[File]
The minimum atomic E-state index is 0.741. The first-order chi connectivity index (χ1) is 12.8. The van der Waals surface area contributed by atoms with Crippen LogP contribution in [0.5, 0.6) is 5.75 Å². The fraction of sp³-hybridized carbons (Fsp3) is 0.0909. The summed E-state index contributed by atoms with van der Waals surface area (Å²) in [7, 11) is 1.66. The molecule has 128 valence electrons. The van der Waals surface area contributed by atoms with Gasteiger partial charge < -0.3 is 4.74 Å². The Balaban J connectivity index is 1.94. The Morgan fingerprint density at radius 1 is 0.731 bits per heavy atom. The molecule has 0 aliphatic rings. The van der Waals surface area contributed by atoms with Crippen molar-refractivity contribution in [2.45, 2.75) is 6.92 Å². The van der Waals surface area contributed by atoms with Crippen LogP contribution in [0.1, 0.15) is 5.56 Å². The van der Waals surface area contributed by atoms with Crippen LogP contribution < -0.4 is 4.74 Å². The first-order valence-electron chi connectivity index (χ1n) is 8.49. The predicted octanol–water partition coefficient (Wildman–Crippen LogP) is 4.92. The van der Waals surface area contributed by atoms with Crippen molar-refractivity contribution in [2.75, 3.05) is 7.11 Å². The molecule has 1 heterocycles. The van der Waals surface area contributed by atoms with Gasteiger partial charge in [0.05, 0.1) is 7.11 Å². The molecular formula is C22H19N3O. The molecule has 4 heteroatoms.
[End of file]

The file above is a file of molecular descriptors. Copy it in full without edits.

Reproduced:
The minimum atomic E-state index is 0.741. The first-order chi connectivity index (χ1) is 12.8. The van der Waals surface area contributed by atoms with Crippen LogP contribution in [0.5, 0.6) is 5.75 Å². The fraction of sp³-hybridized carbons (Fsp3) is 0.0909. The summed E-state index contributed by atoms with van der Waals surface area (Å²) in [7, 11) is 1.66. The molecule has 128 valence electrons. The van der Waals surface area contributed by atoms with Gasteiger partial charge < -0.3 is 4.74 Å². The Balaban J connectivity index is 1.94. The Morgan fingerprint density at radius 1 is 0.731 bits per heavy atom. The molecule has 0 aliphatic rings. The van der Waals surface area contributed by atoms with Crippen molar-refractivity contribution in [2.45, 2.75) is 6.92 Å². The van der Waals surface area contributed by atoms with Crippen LogP contribution in [0.1, 0.15) is 5.56 Å². The van der Waals surface area contributed by atoms with Crippen LogP contribution < -0.4 is 4.74 Å². The first-order valence-electron chi connectivity index (χ1n) is 8.49. The predicted octanol–water partition coefficient (Wildman–Crippen LogP) is 4.92. The van der Waals surface area contributed by atoms with Crippen molar-refractivity contribution in [2.75, 3.05) is 7.11 Å². The molecule has 1 heterocycles. The van der Waals surface area contributed by atoms with Gasteiger partial charge in [0.05, 0.1) is 7.11 Å². The molecular formula is C22H19N3O. The molecule has 4 heteroatoms.